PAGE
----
Samba is a very lively, syncopated dance (see syncopation) with two beats in a bar in which a set of percussion instruments provides the foundation. It originated in Brazil.


The music of Latin America combines influences from the traditional music of African slaves transported between 1450 and the end of the 19th century, from the Spanish and Portuguese colonial powers, and latterly, pop and jazz from North America.


Samba is an umbrella term describing an energetic style of dancing and drumming performed at the annual pre-Lent carnivals in Brazil in February and March, and across Europe and North America. With the abolition of slavery in South America in 1888, many black workers migrated to the cities, and lives in favelas (shanty towns) around the edges of the city. Samba developed as a popular style in the favelas and by 1917 the first samba record, On the Telephone was released.


Samba style

Depending on the number of performers, samba can vary in style. Typically, its style is two beats in a bar and a medium to fast tempo to encourage the dancers to keep moving. Samba relies on a characteristic batucadaq (rhythmic pattern), which is played by the bateria (percussion) in a samba band. There can be between 10 and 50 performers in the bateria, who work together to play the batucada, which comprises several short repeated rhythms that fit together to create a multilayered, interlocking pattern.


A samba piece is constructed from chorus and verse sections, which use different combinations of the bateria, and provide opportunities for other instrumentalists, singers, and dancers to perform. Samba music is played without notation and learned aurally. The structure of a piece is likely to vary in performance as performers extemporize solo sections within the basic structure of the music. The ensemble is directed by the mestre (master), who will play in the group and give signals to the performers using a whistle (apito).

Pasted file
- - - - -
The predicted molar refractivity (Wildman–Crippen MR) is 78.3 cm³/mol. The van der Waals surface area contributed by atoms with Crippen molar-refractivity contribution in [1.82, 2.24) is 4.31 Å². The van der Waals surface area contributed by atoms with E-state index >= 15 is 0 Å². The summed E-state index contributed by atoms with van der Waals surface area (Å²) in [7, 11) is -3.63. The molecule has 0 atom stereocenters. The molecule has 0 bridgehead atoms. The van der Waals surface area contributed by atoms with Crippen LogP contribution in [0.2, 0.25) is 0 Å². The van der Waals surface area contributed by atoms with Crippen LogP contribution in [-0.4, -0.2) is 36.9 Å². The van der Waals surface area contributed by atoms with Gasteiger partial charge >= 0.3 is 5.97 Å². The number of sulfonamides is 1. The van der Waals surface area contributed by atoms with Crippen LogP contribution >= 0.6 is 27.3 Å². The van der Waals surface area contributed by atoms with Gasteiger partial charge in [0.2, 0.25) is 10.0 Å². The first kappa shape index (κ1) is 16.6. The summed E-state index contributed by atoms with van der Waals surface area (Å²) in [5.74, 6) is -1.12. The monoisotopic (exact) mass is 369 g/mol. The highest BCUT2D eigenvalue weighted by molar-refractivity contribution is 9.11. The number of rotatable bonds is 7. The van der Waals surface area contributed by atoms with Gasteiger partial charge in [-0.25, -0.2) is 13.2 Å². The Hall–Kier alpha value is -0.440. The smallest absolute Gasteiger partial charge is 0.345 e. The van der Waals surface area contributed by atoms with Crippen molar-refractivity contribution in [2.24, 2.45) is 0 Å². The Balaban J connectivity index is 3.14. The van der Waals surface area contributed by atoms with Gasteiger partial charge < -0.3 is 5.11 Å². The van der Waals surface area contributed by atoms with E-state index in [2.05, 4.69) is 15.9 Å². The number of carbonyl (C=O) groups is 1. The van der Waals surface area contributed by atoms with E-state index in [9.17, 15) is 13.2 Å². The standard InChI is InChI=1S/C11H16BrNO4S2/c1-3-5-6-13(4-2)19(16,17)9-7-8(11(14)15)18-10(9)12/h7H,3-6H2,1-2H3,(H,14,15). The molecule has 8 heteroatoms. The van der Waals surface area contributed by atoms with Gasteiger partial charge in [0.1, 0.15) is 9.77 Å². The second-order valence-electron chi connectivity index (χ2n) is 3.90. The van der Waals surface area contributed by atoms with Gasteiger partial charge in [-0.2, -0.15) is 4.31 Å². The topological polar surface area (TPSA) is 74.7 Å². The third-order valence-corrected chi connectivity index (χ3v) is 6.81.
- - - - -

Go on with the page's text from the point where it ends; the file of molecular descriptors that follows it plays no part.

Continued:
Make-up of a samba band

Typically a samba bateria will comprise a group of drums and a shaker (ganzá), scraper (reco-reco), and the agogo, a double- or triple-cone-shaped bell played with a metal or wooden stick. In ascending order of pitch, the drums are the surdo (bass drum), caixa (snare drum), cuíca (friction drum), tamborin (frame drum), and pandiero (tambourine).



The surdo is a double-headed cylindrical metal drum, 40–50 centimeters (16–20 inches) in diameter and 60 centimeters (24 inches) long, suspended from a harness worn by the player. The player uses a large padded drumstick and muffles the sound with their hand. The surdo plays a pulse and is the heartbeat of the ensemble.



The caixa, 10–30 centimeters (8–12 inches) diameter and 10 centimeters (4 inches) long, generally plays a continuous sixteenth-note rhythm with a syncopated accent pattern. The cuíca is a popular solo instrument, as it has a pitch range and unusual sound.


Tamborin and pandeiro

The tamborin, 15–20 centimeters (6–8 inches) in diameter and pandeiro, 20–30 centimeters (8–12 inches) in diameter, are frame drums. The tamborin does not have jingles and is played with a stick. The pandeiro has jingles and is very similar to the European tambourine. When playing these instruments, the forefinger of the non-playing hand is used to muffle the drum head to produce both open and closed sounds. Experienced tamborin and pandeiro players show great flair in performance and perform choreographic routines with the instruments as they play.